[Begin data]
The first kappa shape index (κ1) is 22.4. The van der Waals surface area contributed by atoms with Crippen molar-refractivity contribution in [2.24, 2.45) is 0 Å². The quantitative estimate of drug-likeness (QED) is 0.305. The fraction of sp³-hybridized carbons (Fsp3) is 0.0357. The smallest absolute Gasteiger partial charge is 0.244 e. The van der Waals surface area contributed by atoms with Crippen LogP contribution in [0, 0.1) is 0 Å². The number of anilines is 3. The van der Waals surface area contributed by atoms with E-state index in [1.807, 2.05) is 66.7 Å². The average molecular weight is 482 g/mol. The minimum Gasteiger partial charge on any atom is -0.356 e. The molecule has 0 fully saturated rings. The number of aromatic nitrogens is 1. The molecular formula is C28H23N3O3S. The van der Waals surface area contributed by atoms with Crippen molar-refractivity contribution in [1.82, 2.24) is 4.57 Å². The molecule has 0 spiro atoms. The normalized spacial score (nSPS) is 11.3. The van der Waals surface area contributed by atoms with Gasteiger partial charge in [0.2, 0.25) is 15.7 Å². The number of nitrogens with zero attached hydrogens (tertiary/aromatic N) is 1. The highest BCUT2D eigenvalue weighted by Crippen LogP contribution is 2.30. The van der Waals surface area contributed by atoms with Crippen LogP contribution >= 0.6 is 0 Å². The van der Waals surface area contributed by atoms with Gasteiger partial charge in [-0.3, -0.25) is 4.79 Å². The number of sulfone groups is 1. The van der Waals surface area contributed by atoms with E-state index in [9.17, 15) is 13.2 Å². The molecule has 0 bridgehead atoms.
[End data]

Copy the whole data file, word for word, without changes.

The first kappa shape index (κ1) is 22.4. The van der Waals surface area contributed by atoms with Crippen molar-refractivity contribution in [2.24, 2.45) is 0 Å². The quantitative estimate of drug-likeness (QED) is 0.305. The fraction of sp³-hybridized carbons (Fsp3) is 0.0357. The smallest absolute Gasteiger partial charge is 0.244 e. The van der Waals surface area contributed by atoms with Crippen LogP contribution in [0, 0.1) is 0 Å². The number of anilines is 3. The van der Waals surface area contributed by atoms with E-state index in [1.807, 2.05) is 66.7 Å². The average molecular weight is 482 g/mol. The minimum Gasteiger partial charge on any atom is -0.356 e. The molecule has 0 fully saturated rings. The number of aromatic nitrogens is 1. The molecular formula is C28H23N3O3S. The van der Waals surface area contributed by atoms with Crippen molar-refractivity contribution in [1.82, 2.24) is 4.57 Å². The molecule has 0 spiro atoms. The normalized spacial score (nSPS) is 11.3. The van der Waals surface area contributed by atoms with Gasteiger partial charge in [0.2, 0.25) is 15.7 Å². The number of nitrogens with zero attached hydrogens (tertiary/aromatic N) is 1. The highest BCUT2D eigenvalue weighted by Crippen LogP contribution is 2.30. The van der Waals surface area contributed by atoms with Crippen LogP contribution >= 0.6 is 0 Å². The van der Waals surface area contributed by atoms with Gasteiger partial charge in [-0.3, -0.25) is 4.79 Å². The number of sulfone groups is 1. The van der Waals surface area contributed by atoms with E-state index in [9.17, 15) is 13.2 Å². The molecule has 0 bridgehead atoms.